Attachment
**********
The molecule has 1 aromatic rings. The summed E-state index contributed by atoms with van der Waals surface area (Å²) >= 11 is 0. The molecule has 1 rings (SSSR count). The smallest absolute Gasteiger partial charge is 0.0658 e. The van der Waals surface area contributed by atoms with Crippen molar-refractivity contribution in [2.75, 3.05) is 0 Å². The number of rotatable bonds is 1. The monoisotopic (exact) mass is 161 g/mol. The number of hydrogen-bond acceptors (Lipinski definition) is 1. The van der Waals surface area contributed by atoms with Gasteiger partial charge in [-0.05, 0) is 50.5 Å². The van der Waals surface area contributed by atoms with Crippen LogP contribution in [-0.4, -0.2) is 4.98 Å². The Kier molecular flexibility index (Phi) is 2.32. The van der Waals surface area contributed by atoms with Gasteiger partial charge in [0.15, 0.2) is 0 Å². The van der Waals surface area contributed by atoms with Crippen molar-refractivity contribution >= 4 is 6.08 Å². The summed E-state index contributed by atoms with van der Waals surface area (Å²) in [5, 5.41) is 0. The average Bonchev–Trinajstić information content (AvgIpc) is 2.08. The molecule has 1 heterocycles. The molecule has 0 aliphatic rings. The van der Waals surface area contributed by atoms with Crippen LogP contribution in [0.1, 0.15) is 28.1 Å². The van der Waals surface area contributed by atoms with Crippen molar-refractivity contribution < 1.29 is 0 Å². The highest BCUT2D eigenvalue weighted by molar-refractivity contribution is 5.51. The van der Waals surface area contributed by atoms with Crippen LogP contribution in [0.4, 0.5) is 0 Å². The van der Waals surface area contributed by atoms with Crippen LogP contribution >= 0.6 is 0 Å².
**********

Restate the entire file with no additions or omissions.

The molecule has 1 aromatic rings. The summed E-state index contributed by atoms with van der Waals surface area (Å²) >= 11 is 0. The molecule has 1 rings (SSSR count). The smallest absolute Gasteiger partial charge is 0.0658 e. The van der Waals surface area contributed by atoms with Crippen molar-refractivity contribution in [2.75, 3.05) is 0 Å². The number of rotatable bonds is 1. The monoisotopic (exact) mass is 161 g/mol. The number of hydrogen-bond acceptors (Lipinski definition) is 1. The van der Waals surface area contributed by atoms with Gasteiger partial charge in [-0.05, 0) is 50.5 Å². The van der Waals surface area contributed by atoms with Crippen LogP contribution in [-0.4, -0.2) is 4.98 Å². The Kier molecular flexibility index (Phi) is 2.32. The van der Waals surface area contributed by atoms with Gasteiger partial charge in [0.15, 0.2) is 0 Å². The van der Waals surface area contributed by atoms with Crippen molar-refractivity contribution >= 4 is 6.08 Å². The summed E-state index contributed by atoms with van der Waals surface area (Å²) in [5, 5.41) is 0. The average Bonchev–Trinajstić information content (AvgIpc) is 2.08. The molecule has 1 heterocycles. The molecule has 0 aliphatic rings. The van der Waals surface area contributed by atoms with Crippen LogP contribution in [0.1, 0.15) is 28.1 Å². The van der Waals surface area contributed by atoms with Crippen molar-refractivity contribution < 1.29 is 0 Å². The highest BCUT2D eigenvalue weighted by molar-refractivity contribution is 5.51. The van der Waals surface area contributed by atoms with Crippen LogP contribution in [0.4, 0.5) is 0 Å². The van der Waals surface area contributed by atoms with Crippen LogP contribution >= 0.6 is 0 Å².